Then, kindly and without rancor, give him your considered opinion. Your
    father has many options open to him. He could give you the right to live
    in his home for the rest of your life and then split the proceeds from
    its sale equally between his grandchildren. That way, you address the
    financial inequity in your sister’s life and your own, while still
    ensuring that his estate is divided equally between his family members.

    You’re not alone. More than 43.5 million adults in the U.S. have
    provided unpaid care to an adult or a child within the prior 12 months, according to the AARP Public Policy Institute, the advocacy group for
    Americans aged 50 years and older. More than 18% of the respondents
    interviewed reported being full-time caregivers. Some 60% of caregivers
    are female and the average age is 49.

    The total estimated aggregate lost wages, pension, and social security
    benefits of these caregivers of parents are nearly $3 trillion,
    according to “The MetLife Study of Caregiving Costs to Working
    Caregivers.” The cost impact of caregiving on the individual caregiver
    in terms of lost wages and Social Security benefits equates to around
    $324,044 for a woman and $303,880 for a man. Your sister may also be
    entitled to reimbursements.

    Recommended: Our home was destroyed in a fire – now my siblings want money

    As former MarketWatch writer Charles Passy wrote about taking care of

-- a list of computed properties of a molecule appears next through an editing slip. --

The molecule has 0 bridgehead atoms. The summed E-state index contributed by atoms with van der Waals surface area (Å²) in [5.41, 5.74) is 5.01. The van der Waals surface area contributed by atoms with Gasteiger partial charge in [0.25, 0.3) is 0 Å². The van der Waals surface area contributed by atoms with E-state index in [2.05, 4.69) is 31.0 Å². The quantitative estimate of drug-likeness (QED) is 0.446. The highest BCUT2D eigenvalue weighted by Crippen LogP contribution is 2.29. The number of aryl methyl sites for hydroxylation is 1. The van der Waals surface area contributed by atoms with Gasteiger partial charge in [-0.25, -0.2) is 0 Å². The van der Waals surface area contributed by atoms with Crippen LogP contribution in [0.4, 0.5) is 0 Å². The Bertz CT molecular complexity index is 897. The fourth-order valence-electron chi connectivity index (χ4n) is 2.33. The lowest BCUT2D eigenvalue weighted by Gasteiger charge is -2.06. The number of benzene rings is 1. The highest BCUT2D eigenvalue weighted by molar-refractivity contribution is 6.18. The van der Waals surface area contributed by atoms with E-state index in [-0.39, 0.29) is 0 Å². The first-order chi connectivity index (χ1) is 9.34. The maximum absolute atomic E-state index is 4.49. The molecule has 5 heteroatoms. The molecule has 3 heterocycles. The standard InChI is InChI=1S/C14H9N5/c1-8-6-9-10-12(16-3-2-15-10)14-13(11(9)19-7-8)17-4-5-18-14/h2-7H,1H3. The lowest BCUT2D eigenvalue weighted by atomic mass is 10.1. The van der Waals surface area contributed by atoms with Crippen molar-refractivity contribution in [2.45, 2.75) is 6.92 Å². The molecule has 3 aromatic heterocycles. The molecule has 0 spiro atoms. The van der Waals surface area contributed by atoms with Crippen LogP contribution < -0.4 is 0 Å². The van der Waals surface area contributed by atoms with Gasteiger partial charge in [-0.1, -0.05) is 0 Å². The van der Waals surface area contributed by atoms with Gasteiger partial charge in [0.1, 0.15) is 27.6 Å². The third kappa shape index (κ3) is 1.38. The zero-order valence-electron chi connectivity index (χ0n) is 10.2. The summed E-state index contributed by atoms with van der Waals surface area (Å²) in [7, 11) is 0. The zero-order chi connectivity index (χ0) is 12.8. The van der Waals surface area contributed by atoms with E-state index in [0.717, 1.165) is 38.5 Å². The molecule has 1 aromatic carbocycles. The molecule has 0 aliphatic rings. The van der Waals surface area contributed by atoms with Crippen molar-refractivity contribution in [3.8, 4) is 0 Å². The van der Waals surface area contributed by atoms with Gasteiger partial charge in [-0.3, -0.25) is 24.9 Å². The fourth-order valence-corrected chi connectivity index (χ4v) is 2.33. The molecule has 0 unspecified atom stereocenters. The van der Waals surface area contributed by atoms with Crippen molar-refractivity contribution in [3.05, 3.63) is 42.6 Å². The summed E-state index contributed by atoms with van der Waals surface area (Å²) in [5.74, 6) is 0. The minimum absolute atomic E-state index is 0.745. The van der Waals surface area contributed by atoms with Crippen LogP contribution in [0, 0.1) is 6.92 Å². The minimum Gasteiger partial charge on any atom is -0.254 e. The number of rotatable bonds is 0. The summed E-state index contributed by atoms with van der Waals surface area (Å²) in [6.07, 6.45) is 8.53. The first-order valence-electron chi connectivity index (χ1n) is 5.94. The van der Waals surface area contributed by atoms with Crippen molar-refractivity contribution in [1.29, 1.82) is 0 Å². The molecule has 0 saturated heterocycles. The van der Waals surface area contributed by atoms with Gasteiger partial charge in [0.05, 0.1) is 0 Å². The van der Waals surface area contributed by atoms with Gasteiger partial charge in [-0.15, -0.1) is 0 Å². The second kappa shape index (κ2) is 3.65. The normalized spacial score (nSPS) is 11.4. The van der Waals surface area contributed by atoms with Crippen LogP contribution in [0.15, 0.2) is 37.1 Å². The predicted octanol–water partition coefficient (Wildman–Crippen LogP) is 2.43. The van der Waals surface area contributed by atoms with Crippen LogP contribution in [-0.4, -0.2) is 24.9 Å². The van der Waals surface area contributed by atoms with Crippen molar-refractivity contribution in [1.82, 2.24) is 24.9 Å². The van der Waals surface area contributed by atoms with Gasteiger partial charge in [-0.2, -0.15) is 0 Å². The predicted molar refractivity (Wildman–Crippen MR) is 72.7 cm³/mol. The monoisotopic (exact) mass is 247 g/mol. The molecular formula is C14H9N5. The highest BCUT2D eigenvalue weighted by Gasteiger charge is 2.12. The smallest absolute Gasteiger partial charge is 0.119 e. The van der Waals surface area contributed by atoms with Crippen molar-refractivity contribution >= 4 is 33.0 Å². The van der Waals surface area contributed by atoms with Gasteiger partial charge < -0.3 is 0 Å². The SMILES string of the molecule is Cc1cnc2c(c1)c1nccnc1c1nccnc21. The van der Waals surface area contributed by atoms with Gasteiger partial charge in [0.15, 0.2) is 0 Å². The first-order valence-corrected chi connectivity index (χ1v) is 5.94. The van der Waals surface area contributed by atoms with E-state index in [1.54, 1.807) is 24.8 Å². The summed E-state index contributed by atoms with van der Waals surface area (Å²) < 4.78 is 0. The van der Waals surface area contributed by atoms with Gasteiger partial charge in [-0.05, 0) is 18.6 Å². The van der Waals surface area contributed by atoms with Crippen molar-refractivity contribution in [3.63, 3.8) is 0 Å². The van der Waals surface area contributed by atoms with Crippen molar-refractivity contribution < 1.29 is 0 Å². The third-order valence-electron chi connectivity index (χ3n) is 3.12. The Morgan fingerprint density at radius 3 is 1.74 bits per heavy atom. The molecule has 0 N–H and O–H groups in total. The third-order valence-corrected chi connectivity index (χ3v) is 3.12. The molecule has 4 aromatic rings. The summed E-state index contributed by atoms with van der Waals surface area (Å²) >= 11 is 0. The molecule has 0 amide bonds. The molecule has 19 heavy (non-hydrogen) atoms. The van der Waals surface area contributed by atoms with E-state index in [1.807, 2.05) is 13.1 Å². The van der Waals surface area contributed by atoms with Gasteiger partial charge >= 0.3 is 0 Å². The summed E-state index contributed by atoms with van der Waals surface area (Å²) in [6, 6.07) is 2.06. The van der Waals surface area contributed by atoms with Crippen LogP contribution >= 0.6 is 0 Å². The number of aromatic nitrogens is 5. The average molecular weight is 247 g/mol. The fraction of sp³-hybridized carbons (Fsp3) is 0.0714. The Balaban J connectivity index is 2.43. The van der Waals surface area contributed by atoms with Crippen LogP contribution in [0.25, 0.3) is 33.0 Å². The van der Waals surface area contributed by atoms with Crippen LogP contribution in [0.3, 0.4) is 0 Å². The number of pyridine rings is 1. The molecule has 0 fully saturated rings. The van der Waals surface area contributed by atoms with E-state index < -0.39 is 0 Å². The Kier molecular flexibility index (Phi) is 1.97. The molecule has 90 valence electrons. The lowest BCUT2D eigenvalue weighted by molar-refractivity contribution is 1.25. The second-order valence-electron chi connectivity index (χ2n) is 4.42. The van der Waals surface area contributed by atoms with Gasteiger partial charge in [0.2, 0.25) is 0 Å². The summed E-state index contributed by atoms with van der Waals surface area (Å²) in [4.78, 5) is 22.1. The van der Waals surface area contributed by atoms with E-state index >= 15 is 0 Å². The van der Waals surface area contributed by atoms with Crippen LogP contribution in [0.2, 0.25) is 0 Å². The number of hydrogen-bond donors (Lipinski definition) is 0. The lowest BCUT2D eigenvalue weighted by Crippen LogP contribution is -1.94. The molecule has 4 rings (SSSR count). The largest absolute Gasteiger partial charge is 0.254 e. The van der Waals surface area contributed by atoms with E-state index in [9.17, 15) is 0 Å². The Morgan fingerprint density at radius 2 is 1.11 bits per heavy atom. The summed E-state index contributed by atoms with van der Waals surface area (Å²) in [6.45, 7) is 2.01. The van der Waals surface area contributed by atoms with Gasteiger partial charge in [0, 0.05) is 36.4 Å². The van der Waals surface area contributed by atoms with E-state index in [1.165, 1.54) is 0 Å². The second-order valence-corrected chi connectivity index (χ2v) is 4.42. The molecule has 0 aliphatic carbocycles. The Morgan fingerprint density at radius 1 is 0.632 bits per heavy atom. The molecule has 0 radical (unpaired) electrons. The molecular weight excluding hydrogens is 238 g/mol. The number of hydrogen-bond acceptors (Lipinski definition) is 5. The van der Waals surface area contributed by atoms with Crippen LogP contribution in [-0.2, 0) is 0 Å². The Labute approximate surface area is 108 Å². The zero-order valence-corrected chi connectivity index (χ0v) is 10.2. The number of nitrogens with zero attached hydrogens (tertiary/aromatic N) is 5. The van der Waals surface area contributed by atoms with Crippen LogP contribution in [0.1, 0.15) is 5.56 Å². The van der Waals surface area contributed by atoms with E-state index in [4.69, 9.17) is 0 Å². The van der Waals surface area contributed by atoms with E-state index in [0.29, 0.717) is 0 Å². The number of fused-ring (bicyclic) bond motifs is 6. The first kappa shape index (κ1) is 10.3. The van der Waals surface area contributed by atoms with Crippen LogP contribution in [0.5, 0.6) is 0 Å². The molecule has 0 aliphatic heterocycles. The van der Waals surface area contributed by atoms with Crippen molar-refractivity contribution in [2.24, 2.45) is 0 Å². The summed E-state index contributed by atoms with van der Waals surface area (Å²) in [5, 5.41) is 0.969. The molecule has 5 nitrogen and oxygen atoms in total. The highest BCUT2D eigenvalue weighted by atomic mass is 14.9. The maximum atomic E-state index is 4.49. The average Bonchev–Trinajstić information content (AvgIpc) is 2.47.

his own father: “I’m a member of what’s been dubbed the “sandwich generation” — that is, the population of middle-aged adults (I’m 51) who are caught between taking care of their children and taking care of
    their parents. And a sizable population it is: Almost half of adults in
    their 40s and 50s fit my profile, according to the Pew Research Center,
    a nonprofit think-tank in Washington, D.C.”

    In the meantime, you have other financial alternatives. There are many
    online resources to see if your father qualifies for public benefits
    from state, federal, and private programs that help pay for groceries, prescription drugs, health insurance and home help. The Massachusetts
    Caregiver Homes Program allows family members who act as caregivers such
    as yourself to be reimbursed for their services by MassHealth, according
    to the Heritage Law Center.

    If you are not happy after discussing this with your father, you have
    the option to walk.

    Do you have questions about inheritance, tipping, weddings, family
    feuds, friends or any tricky issues relating to manners and money? Send
    them to MarketWatch’s Moneyist and please include the state where you
    live (no full names will be used).

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    Hello there, MarketWatchers. Check out the Moneyist private Facebook
    group, where we look for answers to life’s thorniest money issues.
    Readers write in to me with all sorts of dilemmas: inheritance, wills,
    divorce, tipping, gifting. I often talk to lawyers, accountants,
    financial advisers and other experts, in addition to offering my own